The tenant stopped paying rent as of April 1, 2015. The landlord took steps to evict and on June 25, 2015, the landlord agreed to waive all rent arrears and fees owing by the tenant to the landlord up to June 30, 2015 in exchange for the tenant agreeing to an Order ending his tenancy and evicting him for non-payment of . . . [more]
Two recent SCJ decisions are, in my view, examples of counsel failing in different aspects of their duty to the court and, as such impeding, or at least not assisting, the judge in the proper administration of justice.
Others (who are practising lawyers, I suspect) may have different views on whether the counsel involved in these cases did anything they ought not to have done or did not do something they ought to have done. If you do, perhaps you should take a few moments to consider why you you disagree and respond.
I am not going to discuss the . . . [more]
Written by Cristina Lavecchia, paralegal, Editor, First Reference
In a recent decision (Misetich v. Value Village Stores Inc.), the Human Rights Tribunal of Ontario (the Tribunal) questioned the value of various past case laws that have introduced and applied different tests for family status discrimination, including the Johnstone test. More specifically, the Tribunal disapproved of the existence of distinct “tests” for establishing family status discrimination. . . . [more]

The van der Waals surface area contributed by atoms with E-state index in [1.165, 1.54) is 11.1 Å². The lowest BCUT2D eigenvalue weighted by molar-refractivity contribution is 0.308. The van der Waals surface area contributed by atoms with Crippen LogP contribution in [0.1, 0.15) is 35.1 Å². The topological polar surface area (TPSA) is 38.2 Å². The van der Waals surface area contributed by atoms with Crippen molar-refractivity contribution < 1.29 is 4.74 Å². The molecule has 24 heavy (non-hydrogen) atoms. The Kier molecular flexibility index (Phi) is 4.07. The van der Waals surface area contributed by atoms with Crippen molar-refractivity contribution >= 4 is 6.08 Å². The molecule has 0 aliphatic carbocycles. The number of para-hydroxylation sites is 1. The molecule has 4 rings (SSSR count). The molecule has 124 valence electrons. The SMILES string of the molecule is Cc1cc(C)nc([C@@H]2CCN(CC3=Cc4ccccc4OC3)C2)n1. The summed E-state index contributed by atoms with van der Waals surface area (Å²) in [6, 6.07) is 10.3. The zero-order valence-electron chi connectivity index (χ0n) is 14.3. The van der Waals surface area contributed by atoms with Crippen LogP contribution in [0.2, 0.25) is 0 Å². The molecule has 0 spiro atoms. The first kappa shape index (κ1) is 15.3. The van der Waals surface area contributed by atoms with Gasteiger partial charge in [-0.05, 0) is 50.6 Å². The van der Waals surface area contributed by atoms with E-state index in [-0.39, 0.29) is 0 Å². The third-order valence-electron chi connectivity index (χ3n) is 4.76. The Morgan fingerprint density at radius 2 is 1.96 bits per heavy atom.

In a rather unusual case, an Ontario Superior Court judge has set aside a default judgment that was obtained at an uncontested trial where the defendant intentionally decided not to show up.
In September, 2015 the lawsuit was set down for trial for the week of April 18, 2016. In the first week of March, 2016, the defendant’s lawyer informed her that they would not represent her at trial and the defendant signed a Notice of Intention to Act in Person shortly thereafter.
The defendant tried to obtain new counsel without success from March 4 to March 18. She then . . . [more]
The great passion of Canadian law is standard of review. Judging by last week’s 5:4 decision in Edmonton (City) v Edmonton East (Capilano) Shopping Centres Ltd., 2016 SCC 47, we can’t get enough litigation and case law on the subject.
First, a note about the style of cause, which is determined by the vagaries of court practices. The order of the parties should really be reversed, because it was Edmonton East (Capilano) Shopping Centres Ltd. (the “Company”) that started the case by filing a complaint with the Assessment Review Board (the “Board”) for the City of Edmonton (the . . . [more]
The bar has often lamented the lack of “plain language” by the bench, a necessary prerequisite for transparency and open access to the public.
At times, the need for this approach has been criticized as overlooking the needs of the parties. Sometimes, like in the Meads case, this approach is intended to address broader, systemic problems. As I told Canadian Lawyer Magazine a few years ago,
. . . [more]
“I think the fact that the judge even made this ruling suggests how big a problem it is,” says Toronto lawyer Omar Ha-Redeye. “This is a hot issue. Family law is in crisis